UN wants Yemen's Huthis to stop blocking access to grain warehouse

The United Nations aid chief on Thursday urged Yemen's Huthi rebels to grant access in the coming days to a food storage site in Hodeida containing enough grain to feed millions of starving civilians.

The Huthis are refusing to allow UN aid agencies to cross front lines and reach the Red Sea Mills, which are located in a government-controlled area, because of security concerns, UN aid chief Mark Lowcock said.

Yemen's government and Huthi rebels agreed during talks in Sweden in December to a ceasefire in Hodeida, a redeployment of forces and access to humanitarian aid, under a deal seen as a major step towards ending the devastating war.

"Access to the mills grows ever more urgent as time passes and the risk of spoilage to the remaining grain increases," said Lowcock in a statement.

"I implore all parties, in particular Ansar Allah affiliated groups, to finalize an agreement and facilitate access to the mills in the coming days."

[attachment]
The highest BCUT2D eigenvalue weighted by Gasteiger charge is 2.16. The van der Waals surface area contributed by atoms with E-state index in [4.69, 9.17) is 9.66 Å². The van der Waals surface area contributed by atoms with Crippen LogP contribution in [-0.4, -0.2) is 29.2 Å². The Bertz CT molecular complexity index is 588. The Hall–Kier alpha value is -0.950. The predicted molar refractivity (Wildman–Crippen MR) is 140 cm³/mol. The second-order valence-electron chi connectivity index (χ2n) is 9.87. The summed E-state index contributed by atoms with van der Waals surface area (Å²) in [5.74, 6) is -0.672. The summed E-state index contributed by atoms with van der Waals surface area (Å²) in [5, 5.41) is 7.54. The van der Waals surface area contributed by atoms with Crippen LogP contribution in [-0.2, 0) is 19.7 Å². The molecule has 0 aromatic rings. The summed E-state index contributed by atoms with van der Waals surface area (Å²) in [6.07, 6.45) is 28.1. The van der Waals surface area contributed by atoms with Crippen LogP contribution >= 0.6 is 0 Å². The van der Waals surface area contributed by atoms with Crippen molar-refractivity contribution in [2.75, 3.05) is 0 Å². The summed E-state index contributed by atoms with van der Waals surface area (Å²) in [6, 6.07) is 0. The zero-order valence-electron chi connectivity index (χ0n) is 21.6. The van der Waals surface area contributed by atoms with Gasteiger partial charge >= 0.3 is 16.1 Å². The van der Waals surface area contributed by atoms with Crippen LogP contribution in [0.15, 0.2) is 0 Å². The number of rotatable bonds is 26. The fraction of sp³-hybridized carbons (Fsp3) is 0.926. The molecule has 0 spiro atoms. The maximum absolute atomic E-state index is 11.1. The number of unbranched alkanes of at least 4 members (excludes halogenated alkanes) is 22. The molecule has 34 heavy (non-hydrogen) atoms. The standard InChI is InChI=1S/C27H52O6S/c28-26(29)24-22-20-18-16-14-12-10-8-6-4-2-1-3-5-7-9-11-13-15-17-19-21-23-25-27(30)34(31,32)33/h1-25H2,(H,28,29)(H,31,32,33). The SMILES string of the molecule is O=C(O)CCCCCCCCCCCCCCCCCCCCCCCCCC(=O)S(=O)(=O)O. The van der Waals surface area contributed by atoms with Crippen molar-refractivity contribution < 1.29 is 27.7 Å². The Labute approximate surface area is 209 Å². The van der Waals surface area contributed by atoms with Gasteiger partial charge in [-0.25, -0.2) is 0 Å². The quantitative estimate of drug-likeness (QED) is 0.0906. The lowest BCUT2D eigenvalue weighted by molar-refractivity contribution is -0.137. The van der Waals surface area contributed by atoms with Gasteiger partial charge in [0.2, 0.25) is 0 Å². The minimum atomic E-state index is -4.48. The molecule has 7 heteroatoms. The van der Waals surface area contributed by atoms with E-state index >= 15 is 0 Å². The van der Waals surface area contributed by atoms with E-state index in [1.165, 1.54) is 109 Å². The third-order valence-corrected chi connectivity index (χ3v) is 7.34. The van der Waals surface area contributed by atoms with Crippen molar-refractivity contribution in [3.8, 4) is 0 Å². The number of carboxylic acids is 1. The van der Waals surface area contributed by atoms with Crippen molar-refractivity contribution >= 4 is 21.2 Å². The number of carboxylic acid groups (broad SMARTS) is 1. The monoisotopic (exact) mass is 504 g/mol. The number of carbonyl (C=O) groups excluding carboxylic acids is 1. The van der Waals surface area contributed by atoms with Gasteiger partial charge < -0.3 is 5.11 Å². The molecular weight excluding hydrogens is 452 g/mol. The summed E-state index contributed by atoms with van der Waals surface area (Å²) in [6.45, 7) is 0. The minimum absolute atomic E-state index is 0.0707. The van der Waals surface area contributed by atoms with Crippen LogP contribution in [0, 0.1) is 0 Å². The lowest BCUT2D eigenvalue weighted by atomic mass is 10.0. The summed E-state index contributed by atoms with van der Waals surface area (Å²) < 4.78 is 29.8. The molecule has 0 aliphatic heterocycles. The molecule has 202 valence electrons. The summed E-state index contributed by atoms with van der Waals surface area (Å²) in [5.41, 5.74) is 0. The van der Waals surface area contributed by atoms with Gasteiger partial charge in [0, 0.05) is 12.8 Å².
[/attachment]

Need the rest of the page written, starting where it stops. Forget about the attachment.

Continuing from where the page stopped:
Ansar Allah is the official name of the Shiite Huthi movement that controls Sanaa, much of Hodeida and other parts of Yemen in a war against the Saudi-backed Yemeni government.

The Red Sea Mills silos are believed to contain enough grain to feed 3.7 million people for a month but the granary has remained off-limits to aid organisations for more than four months.

The latest negotiations on securing access to the warehouses have dragged on and Lowcock deplored that a solution remained "elusive."

Hodeida port is the entry point for the bulk of Yemen's imported goods and humanitarian aid, providing a lifeline to millions in the Arab world's poorest country.

The United Nations has described Yemen as the world's worst humanitarian emergency, with 10 million people on the brink of famine.

Last month, two silos at the Red Sea mills were hit by mortar shells, sparking a fire that destroyed some of the grain -- probably enough to feed hundreds of thousands of people for a month, the United Nations said.

AFP.

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